Having lived in the southern U.S. for all of my life, summer is just not summer until you talk about hurricanes. 🙂
When I was a child, I lived closer to the coast and we evacuated a couple of times during the 80s and 90s. Hurricanes Hugo, Andrew, and Floyd are the ones I remember the most. As a kid, those experiences are exciting. As an adult? Not so much.
Now that we live farther inland, we don’t worry about hurricanes to the extent people on the coast do, but they’re still fascinating weather patterns to study. So I was excited when I got the chance to try a hurricane lapbook from Knowledge Box Central!
Take a look at how you can use this lapbook in your homeschool! And, for more hurricane learning, don’t miss our Hurricane Unit Study!
Disclosure: I received a copy of this resource in exchange for this post. All opinions are my own and I was not required to post a positive review.
Hurricane Lapbook Review
After getting the hang of the Math Mini Office Lapbook, this one wasn’t much more work. It’s more involved, but I thought it was pretty fun to assemble. Maybe I’m just a nerd. 🙂
I added a hurricane graphic that I got from Wikimedia Commons to the front. Otherwise, I’ll probably forget what it is…lol.
Look at that beauty!
When you get a lapbook from Knowledge Box Central, the assembly instructions show you a completed picture of the inside so you can see where everything goes.
Plus, the instructions explain how to put each book together and even suggest when to use colored paper. A huge help for people who tend to get overwhelmed easily (like yours truly).
Here’s the inside of the first folder. There are three in all.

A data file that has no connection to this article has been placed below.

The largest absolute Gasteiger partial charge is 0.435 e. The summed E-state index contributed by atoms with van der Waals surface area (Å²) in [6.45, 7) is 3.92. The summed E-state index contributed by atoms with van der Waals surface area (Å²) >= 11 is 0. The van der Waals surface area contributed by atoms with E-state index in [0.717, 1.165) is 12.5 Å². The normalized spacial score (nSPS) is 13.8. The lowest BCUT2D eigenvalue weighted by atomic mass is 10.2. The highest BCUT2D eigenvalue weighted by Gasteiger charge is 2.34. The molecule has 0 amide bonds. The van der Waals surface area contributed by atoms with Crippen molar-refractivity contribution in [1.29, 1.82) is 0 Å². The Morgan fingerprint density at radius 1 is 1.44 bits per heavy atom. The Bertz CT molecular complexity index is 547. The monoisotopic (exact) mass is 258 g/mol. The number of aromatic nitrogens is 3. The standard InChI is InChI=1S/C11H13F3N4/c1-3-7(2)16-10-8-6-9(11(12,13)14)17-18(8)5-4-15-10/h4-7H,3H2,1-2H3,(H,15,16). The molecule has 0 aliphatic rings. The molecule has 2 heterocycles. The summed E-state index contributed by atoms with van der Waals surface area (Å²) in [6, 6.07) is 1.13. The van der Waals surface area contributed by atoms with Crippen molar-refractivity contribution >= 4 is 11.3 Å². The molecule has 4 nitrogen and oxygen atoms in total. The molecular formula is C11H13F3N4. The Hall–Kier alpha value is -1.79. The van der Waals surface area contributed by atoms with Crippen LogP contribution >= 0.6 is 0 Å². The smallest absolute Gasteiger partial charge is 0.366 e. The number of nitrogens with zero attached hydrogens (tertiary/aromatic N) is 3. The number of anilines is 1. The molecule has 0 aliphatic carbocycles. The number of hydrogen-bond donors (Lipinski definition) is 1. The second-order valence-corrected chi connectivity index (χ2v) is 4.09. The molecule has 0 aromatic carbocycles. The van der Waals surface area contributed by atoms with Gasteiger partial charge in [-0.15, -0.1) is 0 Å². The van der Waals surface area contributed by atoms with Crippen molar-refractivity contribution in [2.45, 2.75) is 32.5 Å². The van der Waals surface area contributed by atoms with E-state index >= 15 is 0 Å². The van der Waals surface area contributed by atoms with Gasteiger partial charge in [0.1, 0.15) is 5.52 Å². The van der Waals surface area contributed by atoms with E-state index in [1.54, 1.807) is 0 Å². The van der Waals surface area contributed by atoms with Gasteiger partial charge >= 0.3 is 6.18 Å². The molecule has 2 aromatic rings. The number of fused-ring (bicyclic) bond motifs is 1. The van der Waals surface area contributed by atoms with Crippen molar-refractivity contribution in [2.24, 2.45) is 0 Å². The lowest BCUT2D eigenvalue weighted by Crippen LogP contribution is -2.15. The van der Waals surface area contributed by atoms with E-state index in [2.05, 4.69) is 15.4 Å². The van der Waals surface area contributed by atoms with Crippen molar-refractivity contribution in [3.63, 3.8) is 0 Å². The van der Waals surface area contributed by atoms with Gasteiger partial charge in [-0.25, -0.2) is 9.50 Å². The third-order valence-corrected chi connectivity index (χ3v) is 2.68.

And the inside of the second folder…
And the third!
Two of the books in the last folder fold down – including the Pet Plan…
…and the Hurricane History book.
I usually start a lapbook activity by just giving the kids a chance to explore all of the minibooks. These are all blank inside, so if they want to use them, they’ve got to learn something to write inside!
What makes this lapbook even better is that the PDF includes most of the information you’ll need to teach about hurricanes. So it’s not just a hurricane lapbook – it’s really a mini hurricane unit study.
I just sent the file to my Kindle Fire and let Tigger read from certain sections. Then we’d discuss them together.
After learning about some of the most destructive hurricanes in U.S. history, Tigger started filling in the “Hurricane History” minibook at the back of the lapbook. She made notes of the year, the name of the storm, the location it affected, and the level of damage. Some of those storms that struck before the invention of modern radar were truly terrible.
Then we flipped back to the beginning of the book and started discussing how meteorologists determine when a storm qualifies to be called a hurricane. We learned about the wind speed requirements for tropical depressions, tropical storms, and hurricanes. Tigger used the information to fill in a minibook.
And, of course, she wanted to learn about tornadoes. What child doesn’t? 🙂
The “Tornadoes” minibook is a flip book that has space for kids to record what they learn about each aspect of these destructive storms. One of the supposed “positive” aspects about hurricanes when I was young was that you generally had plenty of time to evacuate. But tornadoes are, of course, another story. Just another reason to take those hurricane watches seriously.
The Fujita scale has been revised and it is now called the EF scale. We looked up the wind speed classifications online and Tigger filled in her Tornadoes minibook with what we learned. She couldn’t believe that tornadoes could ever have winds of 200 mph or higher. I think we may do a unit study about tornadoes this year as well. 😉
We loved the Hurricane Lapbook from Knowledge Box Central! We’ll be using it throughout the school year and we’re excited about all the things we’ll be learning!
To get a look at the Hurricane Lapbook and all of the other lapbooks available, visit Knowledge Box Central today!
Want to learn more about weather with kids? Try these other learning ideas!
And see more ideas for homeschool units on my Unit Studies Pinterest board!